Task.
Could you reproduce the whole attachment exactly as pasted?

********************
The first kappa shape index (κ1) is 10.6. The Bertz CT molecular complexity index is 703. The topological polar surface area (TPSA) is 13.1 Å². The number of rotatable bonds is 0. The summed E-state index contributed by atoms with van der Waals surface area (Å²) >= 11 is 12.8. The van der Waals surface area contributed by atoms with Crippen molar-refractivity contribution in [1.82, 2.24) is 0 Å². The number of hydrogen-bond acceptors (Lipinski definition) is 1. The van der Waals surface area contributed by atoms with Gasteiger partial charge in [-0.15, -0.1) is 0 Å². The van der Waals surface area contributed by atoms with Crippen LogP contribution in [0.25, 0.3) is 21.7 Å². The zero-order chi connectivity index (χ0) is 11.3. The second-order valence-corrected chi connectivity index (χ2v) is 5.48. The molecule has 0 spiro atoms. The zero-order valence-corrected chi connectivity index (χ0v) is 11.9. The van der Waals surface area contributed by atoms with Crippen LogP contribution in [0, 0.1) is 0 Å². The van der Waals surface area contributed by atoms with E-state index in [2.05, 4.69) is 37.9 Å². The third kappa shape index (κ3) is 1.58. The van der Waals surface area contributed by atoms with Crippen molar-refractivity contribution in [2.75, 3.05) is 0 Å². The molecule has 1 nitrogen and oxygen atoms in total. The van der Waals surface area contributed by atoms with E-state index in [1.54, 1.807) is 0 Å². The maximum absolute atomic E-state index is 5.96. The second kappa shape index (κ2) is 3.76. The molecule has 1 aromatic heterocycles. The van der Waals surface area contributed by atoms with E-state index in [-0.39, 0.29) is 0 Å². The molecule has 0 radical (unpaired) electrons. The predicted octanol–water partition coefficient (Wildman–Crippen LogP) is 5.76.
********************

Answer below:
The first kappa shape index (κ1) is 10.6. The Bertz CT molecular complexity index is 703. The topological polar surface area (TPSA) is 13.1 Å². The number of rotatable bonds is 0. The summed E-state index contributed by atoms with van der Waals surface area (Å²) >= 11 is 12.8. The van der Waals surface area contributed by atoms with Crippen molar-refractivity contribution in [1.82, 2.24) is 0 Å². The number of hydrogen-bond acceptors (Lipinski definition) is 1. The van der Waals surface area contributed by atoms with Gasteiger partial charge in [-0.15, -0.1) is 0 Å². The van der Waals surface area contributed by atoms with Crippen LogP contribution in [0.25, 0.3) is 21.7 Å². The zero-order chi connectivity index (χ0) is 11.3. The second-order valence-corrected chi connectivity index (χ2v) is 5.48. The molecule has 0 spiro atoms. The zero-order valence-corrected chi connectivity index (χ0v) is 11.9. The van der Waals surface area contributed by atoms with Crippen LogP contribution in [0, 0.1) is 0 Å². The van der Waals surface area contributed by atoms with E-state index in [2.05, 4.69) is 37.9 Å². The third kappa shape index (κ3) is 1.58. The van der Waals surface area contributed by atoms with Crippen molar-refractivity contribution in [2.75, 3.05) is 0 Å². The molecule has 1 nitrogen and oxygen atoms in total. The van der Waals surface area contributed by atoms with E-state index in [1.54, 1.807) is 0 Å². The maximum absolute atomic E-state index is 5.96. The second kappa shape index (κ2) is 3.76. The molecule has 1 aromatic heterocycles. The van der Waals surface area contributed by atoms with E-state index in [-0.39, 0.29) is 0 Å². The molecule has 0 radical (unpaired) electrons. The predicted octanol–water partition coefficient (Wildman–Crippen LogP) is 5.76.